It is actually an agreement between a less experienced worker (mentee) and a business guru (mentor) in the company. Both understand that the purpose is for the mentor, through his or her own job experiences, to supply support and guidance to the mentee to aid in his/her career development. This is accomplished through human resource procedures which include matching temperaments, sharing written expectations, schedule guidelines, written goals and performance feedback.

Since they are 'gurus' in the company, mentors may be department heads or V-Ps and are giving up a slice of time from their busy schedules. They have worked hard to acquire business acumen and their schedules should be respected and not abused. One must never forget or not show for a mentor/mentee meeting. If there is a conflict, his/her office should be notified timely. Nor should a mentee use the mentor's time to complain about the company or their personal gripes. This is a business meeting and although personal info sharing may arise, it is a meeting to combine goals and ambitions into work performance and advancement.

Most mentors who agree to programs like this show a desire and a willingness to give up time to help others, maintain a positive outlook, and are able to be realistic. Some business gurus may have mentoring as an objective on their own goals from their bosses if they need 'soft skills' in communicating with employees. They may need to hone up on listening skills and will thus have a strong interest in their own growth and self-development as well as their mentee. Business gurus usually have success orientation. That's why they are where they are.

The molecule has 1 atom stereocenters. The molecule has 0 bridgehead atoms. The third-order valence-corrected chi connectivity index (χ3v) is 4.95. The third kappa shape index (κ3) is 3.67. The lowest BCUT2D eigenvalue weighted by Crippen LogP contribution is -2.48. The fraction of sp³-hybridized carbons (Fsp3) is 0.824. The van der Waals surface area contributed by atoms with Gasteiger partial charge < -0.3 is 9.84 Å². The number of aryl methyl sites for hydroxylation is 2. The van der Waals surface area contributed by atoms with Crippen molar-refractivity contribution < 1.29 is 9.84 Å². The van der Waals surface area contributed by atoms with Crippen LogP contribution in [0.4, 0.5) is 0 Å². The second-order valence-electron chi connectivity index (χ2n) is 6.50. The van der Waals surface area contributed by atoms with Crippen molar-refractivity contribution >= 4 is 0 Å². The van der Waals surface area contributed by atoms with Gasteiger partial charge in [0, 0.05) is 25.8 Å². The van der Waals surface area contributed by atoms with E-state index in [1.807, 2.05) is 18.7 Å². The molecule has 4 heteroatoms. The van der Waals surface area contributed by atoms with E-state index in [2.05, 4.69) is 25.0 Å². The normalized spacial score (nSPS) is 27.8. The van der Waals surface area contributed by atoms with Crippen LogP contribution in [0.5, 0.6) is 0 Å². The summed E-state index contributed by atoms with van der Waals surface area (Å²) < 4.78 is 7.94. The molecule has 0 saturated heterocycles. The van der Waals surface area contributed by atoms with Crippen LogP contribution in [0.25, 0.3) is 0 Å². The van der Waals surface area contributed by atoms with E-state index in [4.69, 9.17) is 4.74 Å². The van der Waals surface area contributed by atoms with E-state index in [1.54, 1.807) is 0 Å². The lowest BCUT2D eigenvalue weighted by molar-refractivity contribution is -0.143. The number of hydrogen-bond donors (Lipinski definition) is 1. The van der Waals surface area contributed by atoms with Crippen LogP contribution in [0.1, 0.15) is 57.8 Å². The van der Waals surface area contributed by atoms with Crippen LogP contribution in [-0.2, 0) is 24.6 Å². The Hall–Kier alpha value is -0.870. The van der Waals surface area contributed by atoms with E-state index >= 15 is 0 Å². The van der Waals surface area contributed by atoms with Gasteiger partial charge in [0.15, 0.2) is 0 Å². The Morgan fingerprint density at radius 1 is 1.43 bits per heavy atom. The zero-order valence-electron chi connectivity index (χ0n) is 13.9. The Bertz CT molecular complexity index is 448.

During my career development activities, I designed, implemented and maintained a mentoring program. I worked mainly with a department that encompassed state of the art technically skilled employees. These employees, in order to acquire additional integral business skills, development and promotion possibilities, had a distinct need to explore inter-related business disciplines.

For those who had interest, mentoring exchanges were established with them and department heads such as Finance, Security, Legal, Logistics, Purchasing, E-Commerce, or wherever their interests were. It was very successful for those who were determined and focused. Some of them, with their sought-after technical skills were offered positions in the departments of their choice who had a need for the technical end of the specialized business. They are all inter-related at some point. And it helped the company reduce lay-offs by transferring valuable but excess tech persons to another discipline. A discipline that they were not only interested in, but had the background and experience of already knowing the company procedures. A win-win. This project was one of the most satisfying of all my projects to view first-hand, the many positive aspects and results of these relationships.

In another article on mentoring, I will outline the agreement arrangements between mentors and mentees and what each expects or should expect from the other.

© Marie Coppola  August 2014